State Cemetery

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Texas State Cemetery

 

The Texas State Cemetery (TSC) is a cemetery located on about 22 acres (8.9 ha) just east of Downtown Austin, the capital of the U.S. state of Texas. Originally the burial place of Edward Burleson, Texas Revolutionary general and Vice-President of the Republic of Texas, it was expanded into a Confederate cemetery during the Civil War. Later it was expanded to include the graves of prominent Texans and their spouses.

 


The cemetery is divided into two sections. The smaller one contains around 900 graves of prominent Texans, while the larger has over 2,000 marked graves of Confederate veterans and widows. There is room for 7,500 interments; the cemetery is about half full; meaning, people who are eligible for burial have chosen their plots. The cemetery is not a military cemetery.

 


After the death of Edward Burleson in 1851, the Texas Legislature arranged for his burial on land formerly belonging to Andrew Jackson Hamilton. In 1854, the Legislature established a monument at Burleson's grave-site for $1,000 and purchased the surrounding land. The burial ground was virtually ignored until the Civil War, when Texas Confederate officers killed in battle were buried there. In 1864 and 1866 more land was purchased for veterans' burials. An area of 1-acre (4,000 m2) was also set aside for graves of Union veterans (all but one later removed, to Fort Sam Houston National Cemetery in San Antonio). The remaining Union soldier is Antonio Briones, who was left at the request of his family. He is interred alone in the far northwest corner of the cemetery.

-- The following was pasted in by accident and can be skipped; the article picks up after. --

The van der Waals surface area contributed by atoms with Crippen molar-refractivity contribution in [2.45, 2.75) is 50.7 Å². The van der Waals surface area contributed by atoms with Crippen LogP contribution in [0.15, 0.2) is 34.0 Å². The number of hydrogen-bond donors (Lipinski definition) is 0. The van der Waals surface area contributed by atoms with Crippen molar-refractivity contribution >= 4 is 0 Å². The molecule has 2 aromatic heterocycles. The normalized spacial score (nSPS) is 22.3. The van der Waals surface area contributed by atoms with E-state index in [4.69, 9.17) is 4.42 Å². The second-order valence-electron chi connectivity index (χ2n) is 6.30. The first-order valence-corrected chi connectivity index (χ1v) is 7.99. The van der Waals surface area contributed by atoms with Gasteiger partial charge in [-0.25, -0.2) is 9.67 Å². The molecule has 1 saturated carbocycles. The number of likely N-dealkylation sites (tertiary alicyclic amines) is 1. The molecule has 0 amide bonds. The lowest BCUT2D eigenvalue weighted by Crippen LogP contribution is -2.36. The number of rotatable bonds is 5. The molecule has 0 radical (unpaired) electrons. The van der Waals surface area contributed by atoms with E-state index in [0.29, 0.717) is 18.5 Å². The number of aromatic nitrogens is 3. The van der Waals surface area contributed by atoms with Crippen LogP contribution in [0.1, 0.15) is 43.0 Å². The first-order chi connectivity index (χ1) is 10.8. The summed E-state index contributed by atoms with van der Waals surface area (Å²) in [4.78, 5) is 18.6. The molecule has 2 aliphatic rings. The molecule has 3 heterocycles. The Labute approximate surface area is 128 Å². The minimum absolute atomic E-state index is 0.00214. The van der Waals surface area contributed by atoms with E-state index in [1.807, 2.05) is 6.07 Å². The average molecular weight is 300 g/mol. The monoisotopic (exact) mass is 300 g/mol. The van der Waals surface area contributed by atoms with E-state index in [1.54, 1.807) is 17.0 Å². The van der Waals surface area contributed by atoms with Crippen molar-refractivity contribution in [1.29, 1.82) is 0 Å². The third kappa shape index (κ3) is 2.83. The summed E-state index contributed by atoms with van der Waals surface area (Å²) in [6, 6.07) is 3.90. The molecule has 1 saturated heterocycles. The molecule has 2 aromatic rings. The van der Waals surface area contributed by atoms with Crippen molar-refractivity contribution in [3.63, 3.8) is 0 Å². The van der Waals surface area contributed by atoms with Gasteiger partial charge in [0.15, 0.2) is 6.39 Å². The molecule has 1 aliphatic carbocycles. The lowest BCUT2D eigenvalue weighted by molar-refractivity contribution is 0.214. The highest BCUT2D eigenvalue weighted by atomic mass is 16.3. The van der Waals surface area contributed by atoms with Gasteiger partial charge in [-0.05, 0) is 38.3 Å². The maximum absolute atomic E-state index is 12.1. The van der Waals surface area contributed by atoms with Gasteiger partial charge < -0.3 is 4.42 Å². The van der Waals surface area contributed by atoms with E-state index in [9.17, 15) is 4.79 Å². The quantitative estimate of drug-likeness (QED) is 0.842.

carved granite tree trunk

 

Major General, CSA


Because the Texas Confederate Men's Home and the Confederate Women's Home were located in Austin, more than two thousand Confederate veterans and widows are interred at the State Cemetery. Most were buried after 1889. The last Confederate veterans in the Cemetery were reinterred in 1944; the last widow, in 1963.

 

Albert Sydney Johnston

 

 

 

 


In 1932, the State Cemetery was little known and had no roads. There was a dirt road running through the grounds of the Cemetery linked to what was then called Onion Creek Highway. The road kept its highway status when Texas historian Louis Kemp brought it to the attention of the Texas Highway Department that the road running through the Cemetery should be paved. The roads, which are officially designated as State Highway 165, are dedicated to Kemp, and were for a time known as "Lou Kemp Highway". Kemp was also the driving force behind the reinterment of many early Texas figures in time for the Texas Centennial in 1936.

 

 


The cemetery was added to the National Register of Historic Places in 1986, but by the early 1990s, the State Cemetery had fallen into disrepair suffering from vandalism and decay and was unsafe to visit. In 1994, after noting the condition of the Cemetery, Lieutenant Governor Bob Bullock initiated a three-year project that added a visitor center and renovated the cemetery. In 1997, there was a rededication and a reopening of the State Cemetery, and it remains one of the more visited sites in Austin for schoolchildren, adults, and history enthusiasts. Tours are offered and should be scheduled in advance.

 

 

 

The three-person Texas State Cemetery oversees daily operations at the cemetery. Scott Sayers (appointed by Governor Rick Perry) is chairman. James L. Bayless (Speaker's appointment) and "Borah" Van Dormolen (appointee of the lieutenant governor) also serve. The cemetery superintendent is Harry Bradley. The senior historian is Will Erwin and the head of the research department is Jason Walker.

Text from Wikipedia

 

Stephen Fuller Austin

 

 

 

 

 

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Governor Connally

 

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